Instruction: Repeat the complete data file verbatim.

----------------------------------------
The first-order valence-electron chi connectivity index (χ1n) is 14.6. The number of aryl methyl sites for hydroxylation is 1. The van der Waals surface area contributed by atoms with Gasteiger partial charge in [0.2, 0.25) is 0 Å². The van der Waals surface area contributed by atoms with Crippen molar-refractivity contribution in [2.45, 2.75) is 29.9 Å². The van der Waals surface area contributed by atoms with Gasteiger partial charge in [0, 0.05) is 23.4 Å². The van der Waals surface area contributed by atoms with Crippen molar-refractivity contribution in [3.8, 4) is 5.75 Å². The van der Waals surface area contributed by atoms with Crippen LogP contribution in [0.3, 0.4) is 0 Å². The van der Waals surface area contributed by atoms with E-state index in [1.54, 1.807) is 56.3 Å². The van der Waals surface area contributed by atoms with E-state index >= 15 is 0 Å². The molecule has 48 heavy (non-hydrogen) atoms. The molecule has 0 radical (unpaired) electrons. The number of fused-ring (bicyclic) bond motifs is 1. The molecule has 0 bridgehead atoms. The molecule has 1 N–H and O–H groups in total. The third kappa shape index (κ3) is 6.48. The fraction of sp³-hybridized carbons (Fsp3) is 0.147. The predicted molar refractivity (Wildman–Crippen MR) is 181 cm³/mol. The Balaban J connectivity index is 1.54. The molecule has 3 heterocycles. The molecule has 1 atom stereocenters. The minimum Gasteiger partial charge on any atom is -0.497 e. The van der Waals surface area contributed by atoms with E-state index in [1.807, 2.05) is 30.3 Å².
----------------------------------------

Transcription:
The first-order valence-electron chi connectivity index (χ1n) is 14.6. The number of aryl methyl sites for hydroxylation is 1. The van der Waals surface area contributed by atoms with Gasteiger partial charge in [0.2, 0.25) is 0 Å². The van der Waals surface area contributed by atoms with Crippen molar-refractivity contribution in [2.45, 2.75) is 29.9 Å². The van der Waals surface area contributed by atoms with Gasteiger partial charge in [0, 0.05) is 23.4 Å². The van der Waals surface area contributed by atoms with Crippen molar-refractivity contribution in [3.8, 4) is 5.75 Å². The van der Waals surface area contributed by atoms with Crippen LogP contribution in [0.3, 0.4) is 0 Å². The van der Waals surface area contributed by atoms with E-state index in [1.54, 1.807) is 56.3 Å². The van der Waals surface area contributed by atoms with E-state index >= 15 is 0 Å². The molecule has 48 heavy (non-hydrogen) atoms. The molecule has 0 radical (unpaired) electrons. The number of fused-ring (bicyclic) bond motifs is 1. The molecule has 0 bridgehead atoms. The molecule has 1 N–H and O–H groups in total. The third kappa shape index (κ3) is 6.48. The fraction of sp³-hybridized carbons (Fsp3) is 0.147. The predicted molar refractivity (Wildman–Crippen MR) is 181 cm³/mol. The Balaban J connectivity index is 1.54. The molecule has 3 heterocycles. The molecule has 1 atom stereocenters. The minimum Gasteiger partial charge on any atom is -0.497 e. The van der Waals surface area contributed by atoms with E-state index in [1.807, 2.05) is 30.3 Å².